Winter is cold and flu season, so it’s important for everyone to know how to protect themselves from getting sick. While there’s no foolproof way to avoid coming down with a bug this winter, these simple tips will help reduce the odds.

Get a flu shot
Flu shots don’t provide 100 percent protection against the flu, but they’re a lot better than nothing at all. The CDC recommends that most adults and children over the age of six months get a flu shot every year. For people who work in busy environments, such as offices and hospitals, it’s especially important to get vaccinated against the flu. It’s best to get a flu shot early in the season. However, getting vaccinated anytime during the winter will still provide some protection.

Eat a healthy diet
For many people, winter is when comfort food cravings strike. It’s not a good idea to give in to temptation too often, though. Eating too much sugary or refined food represses the immune system and increases a person’s likelihood of getting sick. Focus on eating plenty of immune-boosting fruits and veggies, and fill up on fiber instead of processed carbs.

Avoid picking up germs whenever possible
Communal surfaces like doorknobs tend to harbor lots of germs during flu season. Getting too close to a person who is sick can also lead to picking up an infection. Avoid getting up close and personal with anyone who’s coughing, sneezing, or sniffling this flu season, and make a habit of disinfecting shared surfaces on a regular basis. Frequent hand-washing is also an effective way to get rid of germs before they can cause illness.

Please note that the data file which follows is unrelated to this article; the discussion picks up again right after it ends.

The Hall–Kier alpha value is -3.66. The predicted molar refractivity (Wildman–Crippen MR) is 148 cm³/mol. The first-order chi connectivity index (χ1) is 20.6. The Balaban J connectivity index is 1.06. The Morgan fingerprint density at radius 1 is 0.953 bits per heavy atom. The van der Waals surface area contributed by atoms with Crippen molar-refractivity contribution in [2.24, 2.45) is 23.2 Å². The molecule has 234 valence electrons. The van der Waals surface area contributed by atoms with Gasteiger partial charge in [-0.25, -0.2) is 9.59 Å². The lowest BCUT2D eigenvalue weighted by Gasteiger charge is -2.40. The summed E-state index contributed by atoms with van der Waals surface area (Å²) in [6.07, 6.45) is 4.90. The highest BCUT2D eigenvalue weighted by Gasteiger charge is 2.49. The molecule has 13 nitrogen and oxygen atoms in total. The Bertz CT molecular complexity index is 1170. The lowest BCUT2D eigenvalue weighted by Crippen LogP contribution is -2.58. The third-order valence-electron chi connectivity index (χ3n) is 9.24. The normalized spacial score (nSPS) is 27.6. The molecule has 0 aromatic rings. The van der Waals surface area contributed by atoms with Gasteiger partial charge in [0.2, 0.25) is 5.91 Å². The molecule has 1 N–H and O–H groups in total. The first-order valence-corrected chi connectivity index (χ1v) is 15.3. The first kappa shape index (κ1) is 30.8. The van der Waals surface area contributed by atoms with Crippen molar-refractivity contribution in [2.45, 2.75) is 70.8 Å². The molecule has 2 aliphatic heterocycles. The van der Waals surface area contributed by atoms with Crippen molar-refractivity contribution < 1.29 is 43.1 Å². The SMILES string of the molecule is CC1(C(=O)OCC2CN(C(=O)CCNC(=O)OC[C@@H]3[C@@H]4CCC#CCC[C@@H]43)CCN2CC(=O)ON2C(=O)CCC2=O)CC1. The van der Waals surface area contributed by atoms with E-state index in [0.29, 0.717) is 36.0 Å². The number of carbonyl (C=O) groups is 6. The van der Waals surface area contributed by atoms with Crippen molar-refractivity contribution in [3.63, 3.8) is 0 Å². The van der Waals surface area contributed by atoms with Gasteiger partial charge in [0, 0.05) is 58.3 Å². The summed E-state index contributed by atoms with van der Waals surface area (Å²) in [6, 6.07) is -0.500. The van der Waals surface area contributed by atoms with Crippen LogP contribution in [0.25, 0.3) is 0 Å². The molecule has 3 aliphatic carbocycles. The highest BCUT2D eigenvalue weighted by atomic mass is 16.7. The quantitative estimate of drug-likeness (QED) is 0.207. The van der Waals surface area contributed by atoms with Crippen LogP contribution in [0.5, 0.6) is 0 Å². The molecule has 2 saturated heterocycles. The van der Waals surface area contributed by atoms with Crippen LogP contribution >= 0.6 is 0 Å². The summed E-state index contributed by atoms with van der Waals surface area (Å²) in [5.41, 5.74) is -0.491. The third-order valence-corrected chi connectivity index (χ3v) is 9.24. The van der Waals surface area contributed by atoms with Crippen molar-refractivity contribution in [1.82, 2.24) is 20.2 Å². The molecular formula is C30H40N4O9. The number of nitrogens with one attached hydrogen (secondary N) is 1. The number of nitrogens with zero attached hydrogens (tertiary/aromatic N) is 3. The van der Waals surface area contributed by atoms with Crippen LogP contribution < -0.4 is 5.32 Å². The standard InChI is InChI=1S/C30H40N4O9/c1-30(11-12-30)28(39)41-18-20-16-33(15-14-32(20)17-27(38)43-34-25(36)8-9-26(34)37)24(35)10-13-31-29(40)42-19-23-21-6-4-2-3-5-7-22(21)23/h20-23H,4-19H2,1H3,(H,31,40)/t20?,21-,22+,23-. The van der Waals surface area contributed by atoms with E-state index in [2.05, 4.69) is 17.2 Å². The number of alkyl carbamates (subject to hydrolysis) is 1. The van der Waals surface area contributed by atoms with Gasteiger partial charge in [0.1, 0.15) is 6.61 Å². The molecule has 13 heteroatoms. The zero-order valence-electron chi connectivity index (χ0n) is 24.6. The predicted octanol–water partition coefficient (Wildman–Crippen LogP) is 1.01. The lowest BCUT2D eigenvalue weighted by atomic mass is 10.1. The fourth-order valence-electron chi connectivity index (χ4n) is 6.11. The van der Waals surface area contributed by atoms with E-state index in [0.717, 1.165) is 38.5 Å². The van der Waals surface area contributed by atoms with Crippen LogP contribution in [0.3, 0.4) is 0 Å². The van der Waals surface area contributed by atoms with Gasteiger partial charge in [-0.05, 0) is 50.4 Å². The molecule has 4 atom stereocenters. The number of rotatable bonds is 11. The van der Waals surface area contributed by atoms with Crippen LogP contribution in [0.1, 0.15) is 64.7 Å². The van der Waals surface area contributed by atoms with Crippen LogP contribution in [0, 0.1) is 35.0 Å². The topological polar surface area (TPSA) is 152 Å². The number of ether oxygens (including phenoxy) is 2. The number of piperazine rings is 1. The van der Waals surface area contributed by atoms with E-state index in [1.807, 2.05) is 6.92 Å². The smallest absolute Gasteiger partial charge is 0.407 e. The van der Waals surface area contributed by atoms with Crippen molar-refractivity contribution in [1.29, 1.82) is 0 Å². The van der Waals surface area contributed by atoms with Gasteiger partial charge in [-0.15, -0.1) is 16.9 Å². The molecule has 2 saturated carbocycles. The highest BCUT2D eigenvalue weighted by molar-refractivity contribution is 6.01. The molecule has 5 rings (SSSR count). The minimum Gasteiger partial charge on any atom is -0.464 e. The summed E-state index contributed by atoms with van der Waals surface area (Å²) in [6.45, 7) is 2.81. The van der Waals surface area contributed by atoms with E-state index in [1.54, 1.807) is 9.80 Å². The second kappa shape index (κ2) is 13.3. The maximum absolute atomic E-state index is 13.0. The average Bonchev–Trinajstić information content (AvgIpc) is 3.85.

Remember to work out
Exercise might not sound appealing when it’s below freezing outside, but it’s still important to work out during the winter. A vigorous sweat session boosts immune function and has a positive effect on mental health. People who usually exercise outside can try switching to indoor workouts for the winter if that’s more comfortable for them.

Get enough sleep
Sleep deprivation is bad for a person’s immune system, mood, and productivity. Use the dark, cold nights of winter to catch up on shut-eye. Most adults should aim for seven to eight hours of sleep a night.